eBay not at fault

in patent infringement claim

involving sellers

 

The en:headquarters of en:eBay in en:San Jose, California. Photographed on en:August 5en:2006 by user Coolcaesar.

A federal court in Alabama has ruled that eBay isn’t liable based on

unsupported claims of patent infringement by sellers on its site.

 

In Blazer v. eBay Inc., plaintiff Robert Blazer sued eBay for patent infringement.

 

Blazer is the owner of US Patent No. 8,375,624 entitled “Carpenter Bee Traps.”

 

Blazer contacted eBay about products listed on the online marketplace that be believed infringed his patent. At the time, his patent was pending. eBay informed him that it would only respond when the patent was granted.

 

After the patent was issued, Blazer submitted a Notice of Claimed Infringement (“NOCI”) form to eBay. 

 

According to the court’s opinion,

 

eBay has a policy to quickly remove listings when a NOCI provides a court order, but eBay rarely removes listings based on mere allegations of infringement. eBay has two reasons for this policy. First, eBay believes that removing listings based on allegations of infringement would be unfair to buyers and the accused sellers. Such a policy, in eBay’s view, would give too much power to unscrupulous patent holders. The second reason eBay has adopted its policy is because it lacks the expertise to construe the patent infringement claims submitted to it and cannot assess the claims when it never possess the products.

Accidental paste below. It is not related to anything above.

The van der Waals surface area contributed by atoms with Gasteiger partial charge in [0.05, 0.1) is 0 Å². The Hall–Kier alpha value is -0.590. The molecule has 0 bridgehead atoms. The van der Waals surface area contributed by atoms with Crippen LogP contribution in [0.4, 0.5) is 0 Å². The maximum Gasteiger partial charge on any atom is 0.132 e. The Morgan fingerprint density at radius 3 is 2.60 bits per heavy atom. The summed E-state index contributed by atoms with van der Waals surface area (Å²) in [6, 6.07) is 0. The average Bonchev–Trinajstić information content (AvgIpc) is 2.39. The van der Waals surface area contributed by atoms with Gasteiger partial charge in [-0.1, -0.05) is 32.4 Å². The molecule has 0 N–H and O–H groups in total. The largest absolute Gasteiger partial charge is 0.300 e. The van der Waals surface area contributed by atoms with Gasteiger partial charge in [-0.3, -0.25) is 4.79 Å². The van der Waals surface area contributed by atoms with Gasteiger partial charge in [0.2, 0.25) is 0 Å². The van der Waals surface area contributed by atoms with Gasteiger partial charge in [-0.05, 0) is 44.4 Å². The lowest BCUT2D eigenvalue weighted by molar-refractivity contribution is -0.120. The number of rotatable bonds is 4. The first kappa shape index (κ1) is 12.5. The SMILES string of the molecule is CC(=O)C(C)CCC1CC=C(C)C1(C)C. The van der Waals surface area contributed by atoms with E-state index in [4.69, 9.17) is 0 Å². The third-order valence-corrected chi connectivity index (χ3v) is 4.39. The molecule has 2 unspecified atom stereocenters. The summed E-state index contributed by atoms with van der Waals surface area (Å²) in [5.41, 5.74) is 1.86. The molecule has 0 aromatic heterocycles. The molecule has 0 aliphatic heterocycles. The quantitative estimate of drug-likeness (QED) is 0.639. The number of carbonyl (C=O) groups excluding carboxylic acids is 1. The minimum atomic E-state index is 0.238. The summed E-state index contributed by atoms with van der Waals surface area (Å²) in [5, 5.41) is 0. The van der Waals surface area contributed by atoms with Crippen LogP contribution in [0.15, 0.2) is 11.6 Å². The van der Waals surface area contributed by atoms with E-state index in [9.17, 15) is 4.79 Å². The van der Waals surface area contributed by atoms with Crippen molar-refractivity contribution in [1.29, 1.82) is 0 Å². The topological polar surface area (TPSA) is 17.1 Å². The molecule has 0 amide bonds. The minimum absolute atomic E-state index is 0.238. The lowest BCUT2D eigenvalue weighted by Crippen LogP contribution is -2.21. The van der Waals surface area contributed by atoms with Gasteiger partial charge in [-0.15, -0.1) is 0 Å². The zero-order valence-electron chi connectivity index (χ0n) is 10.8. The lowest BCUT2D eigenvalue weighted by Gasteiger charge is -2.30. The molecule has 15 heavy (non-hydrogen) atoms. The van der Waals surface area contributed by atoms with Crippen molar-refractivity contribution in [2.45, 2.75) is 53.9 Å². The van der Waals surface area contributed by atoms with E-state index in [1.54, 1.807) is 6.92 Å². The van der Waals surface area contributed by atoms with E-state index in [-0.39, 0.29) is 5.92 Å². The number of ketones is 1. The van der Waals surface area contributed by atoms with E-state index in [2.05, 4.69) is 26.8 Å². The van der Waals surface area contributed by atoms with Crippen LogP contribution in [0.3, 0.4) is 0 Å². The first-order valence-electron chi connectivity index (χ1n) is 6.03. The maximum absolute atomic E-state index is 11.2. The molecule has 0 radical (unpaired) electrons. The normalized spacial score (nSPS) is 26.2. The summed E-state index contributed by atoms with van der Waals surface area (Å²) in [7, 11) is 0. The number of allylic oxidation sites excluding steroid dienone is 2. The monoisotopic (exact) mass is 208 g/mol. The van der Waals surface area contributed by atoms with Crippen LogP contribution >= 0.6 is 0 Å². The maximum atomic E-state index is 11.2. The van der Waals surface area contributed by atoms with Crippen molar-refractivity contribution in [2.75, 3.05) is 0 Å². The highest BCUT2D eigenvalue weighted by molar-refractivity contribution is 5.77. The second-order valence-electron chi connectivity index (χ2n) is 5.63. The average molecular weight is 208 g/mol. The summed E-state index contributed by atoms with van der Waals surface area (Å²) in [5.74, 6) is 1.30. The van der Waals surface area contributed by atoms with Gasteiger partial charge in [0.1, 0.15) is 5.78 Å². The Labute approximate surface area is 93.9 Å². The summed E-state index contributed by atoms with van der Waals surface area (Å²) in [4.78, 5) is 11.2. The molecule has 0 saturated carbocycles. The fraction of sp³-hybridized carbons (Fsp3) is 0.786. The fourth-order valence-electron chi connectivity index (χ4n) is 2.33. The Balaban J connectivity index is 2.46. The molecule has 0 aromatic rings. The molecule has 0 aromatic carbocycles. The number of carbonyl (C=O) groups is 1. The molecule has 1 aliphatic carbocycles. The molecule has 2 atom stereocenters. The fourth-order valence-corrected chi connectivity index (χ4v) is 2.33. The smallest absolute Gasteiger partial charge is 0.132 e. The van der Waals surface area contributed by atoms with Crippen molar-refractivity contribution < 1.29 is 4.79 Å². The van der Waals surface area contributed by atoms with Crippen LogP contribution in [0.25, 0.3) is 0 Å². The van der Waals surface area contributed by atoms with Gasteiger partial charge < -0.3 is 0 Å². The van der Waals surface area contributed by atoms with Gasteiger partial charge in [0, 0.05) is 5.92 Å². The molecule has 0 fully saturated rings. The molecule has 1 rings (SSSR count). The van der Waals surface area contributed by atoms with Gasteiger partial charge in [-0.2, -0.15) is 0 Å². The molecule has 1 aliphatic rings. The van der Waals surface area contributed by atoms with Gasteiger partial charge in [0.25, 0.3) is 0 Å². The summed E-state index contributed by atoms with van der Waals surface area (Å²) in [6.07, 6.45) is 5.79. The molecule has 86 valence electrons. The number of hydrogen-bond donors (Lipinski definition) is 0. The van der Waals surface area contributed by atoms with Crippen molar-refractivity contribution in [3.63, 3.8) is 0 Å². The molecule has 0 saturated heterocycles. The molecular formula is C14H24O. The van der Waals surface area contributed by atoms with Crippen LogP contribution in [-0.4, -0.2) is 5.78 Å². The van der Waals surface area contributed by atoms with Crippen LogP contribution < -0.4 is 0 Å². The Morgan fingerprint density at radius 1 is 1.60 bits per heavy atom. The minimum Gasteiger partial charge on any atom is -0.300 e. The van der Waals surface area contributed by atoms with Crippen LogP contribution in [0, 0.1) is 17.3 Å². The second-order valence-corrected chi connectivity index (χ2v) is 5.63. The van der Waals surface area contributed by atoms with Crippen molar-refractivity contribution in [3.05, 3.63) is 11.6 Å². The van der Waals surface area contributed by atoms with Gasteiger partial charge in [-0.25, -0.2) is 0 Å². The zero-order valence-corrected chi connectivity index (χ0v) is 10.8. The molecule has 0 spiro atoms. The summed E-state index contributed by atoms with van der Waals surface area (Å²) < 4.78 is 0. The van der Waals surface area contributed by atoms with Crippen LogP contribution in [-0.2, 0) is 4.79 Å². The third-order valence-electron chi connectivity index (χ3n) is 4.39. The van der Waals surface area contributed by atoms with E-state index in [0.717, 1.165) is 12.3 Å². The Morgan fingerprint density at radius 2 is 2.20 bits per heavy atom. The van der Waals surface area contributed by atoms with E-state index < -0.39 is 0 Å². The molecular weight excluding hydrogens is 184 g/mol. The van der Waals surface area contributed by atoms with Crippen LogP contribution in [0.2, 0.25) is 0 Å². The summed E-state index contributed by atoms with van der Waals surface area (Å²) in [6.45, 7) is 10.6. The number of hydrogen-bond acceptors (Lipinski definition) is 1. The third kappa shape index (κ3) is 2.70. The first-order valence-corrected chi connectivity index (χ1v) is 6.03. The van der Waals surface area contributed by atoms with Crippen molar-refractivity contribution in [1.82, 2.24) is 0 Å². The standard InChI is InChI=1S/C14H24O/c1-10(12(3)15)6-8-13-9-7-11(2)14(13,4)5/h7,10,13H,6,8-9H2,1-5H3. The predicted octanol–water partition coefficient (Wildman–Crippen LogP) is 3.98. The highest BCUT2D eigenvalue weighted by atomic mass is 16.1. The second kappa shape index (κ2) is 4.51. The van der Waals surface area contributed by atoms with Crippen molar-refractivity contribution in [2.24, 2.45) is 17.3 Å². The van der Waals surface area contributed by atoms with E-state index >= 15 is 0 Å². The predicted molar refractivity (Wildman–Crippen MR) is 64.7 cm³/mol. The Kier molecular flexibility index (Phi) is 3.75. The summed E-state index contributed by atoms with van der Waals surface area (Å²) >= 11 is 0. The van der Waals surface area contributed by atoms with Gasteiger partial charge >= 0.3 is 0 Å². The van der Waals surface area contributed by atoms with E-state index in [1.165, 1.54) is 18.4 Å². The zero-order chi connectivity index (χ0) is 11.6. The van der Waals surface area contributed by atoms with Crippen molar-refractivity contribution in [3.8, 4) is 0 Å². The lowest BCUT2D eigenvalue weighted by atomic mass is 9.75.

Blazer never sent a copy of an injunction or other court order to eBay with a finding that eBay sellers’ goods infringed his patent.

 

Blazer sued eBay, alleging that the company directly infringed his patent.

 

eBay moved to dismiss the claim.

 

As the court noted,

 

A person or entity directly infringes a patent when it “without authority . . . sells or offers to sell . . . any patented invention, within the United States during the term of the patent thereof.” 35 U.S.C. § 271(a).

 

The court determined that “no reasonable consumer could conclude that by bidding on an eBay listing, he was accepting an offer from eBay itself,” and thus that eBay was not selling or offering to sell the allegedly infringing items.

 

The court also found that eBay didn’t induce infringement, because it had no actual knowledge of infringement:

 

eBay does not know the art of carpenter bee traps, and so Mr. Blazer’s communications with the company can at most create the inference that eBay knew that Mr. Blazer believed that eBay listings infringed his patent, but they cannot support the inference that eBay itself had actual knowledge of infringement.

 

The court thus granted eBay’s motion for summary judgement.